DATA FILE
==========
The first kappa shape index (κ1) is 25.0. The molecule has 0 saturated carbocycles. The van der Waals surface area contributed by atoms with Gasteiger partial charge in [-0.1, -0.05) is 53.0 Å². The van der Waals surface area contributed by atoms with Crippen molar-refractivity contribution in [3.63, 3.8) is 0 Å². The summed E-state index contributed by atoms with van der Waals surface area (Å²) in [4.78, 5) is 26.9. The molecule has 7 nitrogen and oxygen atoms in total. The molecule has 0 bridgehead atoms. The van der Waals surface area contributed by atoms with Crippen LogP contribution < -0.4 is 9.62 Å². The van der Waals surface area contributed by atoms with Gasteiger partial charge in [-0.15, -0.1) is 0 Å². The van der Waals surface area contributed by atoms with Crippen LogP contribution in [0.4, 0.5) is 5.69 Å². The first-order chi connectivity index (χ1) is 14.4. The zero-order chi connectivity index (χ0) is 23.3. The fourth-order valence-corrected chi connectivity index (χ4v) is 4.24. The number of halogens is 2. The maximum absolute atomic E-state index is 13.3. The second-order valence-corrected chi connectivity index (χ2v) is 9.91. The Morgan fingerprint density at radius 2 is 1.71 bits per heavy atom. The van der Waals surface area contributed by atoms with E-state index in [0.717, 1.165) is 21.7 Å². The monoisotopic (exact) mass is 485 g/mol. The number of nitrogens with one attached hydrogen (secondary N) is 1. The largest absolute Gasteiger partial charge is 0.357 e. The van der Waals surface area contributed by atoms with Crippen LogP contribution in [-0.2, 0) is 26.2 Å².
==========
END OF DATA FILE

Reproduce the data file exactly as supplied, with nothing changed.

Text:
The first kappa shape index (κ1) is 25.0. The molecule has 0 saturated carbocycles. The van der Waals surface area contributed by atoms with Gasteiger partial charge in [-0.1, -0.05) is 53.0 Å². The van der Waals surface area contributed by atoms with Crippen molar-refractivity contribution in [3.63, 3.8) is 0 Å². The summed E-state index contributed by atoms with van der Waals surface area (Å²) in [4.78, 5) is 26.9. The molecule has 7 nitrogen and oxygen atoms in total. The molecule has 0 bridgehead atoms. The van der Waals surface area contributed by atoms with Crippen LogP contribution < -0.4 is 9.62 Å². The van der Waals surface area contributed by atoms with Gasteiger partial charge in [-0.15, -0.1) is 0 Å². The van der Waals surface area contributed by atoms with Crippen LogP contribution in [0.4, 0.5) is 5.69 Å². The first-order chi connectivity index (χ1) is 14.4. The zero-order chi connectivity index (χ0) is 23.3. The fourth-order valence-corrected chi connectivity index (χ4v) is 4.24. The number of halogens is 2. The maximum absolute atomic E-state index is 13.3. The second-order valence-corrected chi connectivity index (χ2v) is 9.91. The Morgan fingerprint density at radius 2 is 1.71 bits per heavy atom. The van der Waals surface area contributed by atoms with E-state index in [0.717, 1.165) is 21.7 Å². The monoisotopic (exact) mass is 485 g/mol. The number of nitrogens with one attached hydrogen (secondary N) is 1. The largest absolute Gasteiger partial charge is 0.357 e. The van der Waals surface area contributed by atoms with Crippen LogP contribution in [-0.2, 0) is 26.2 Å².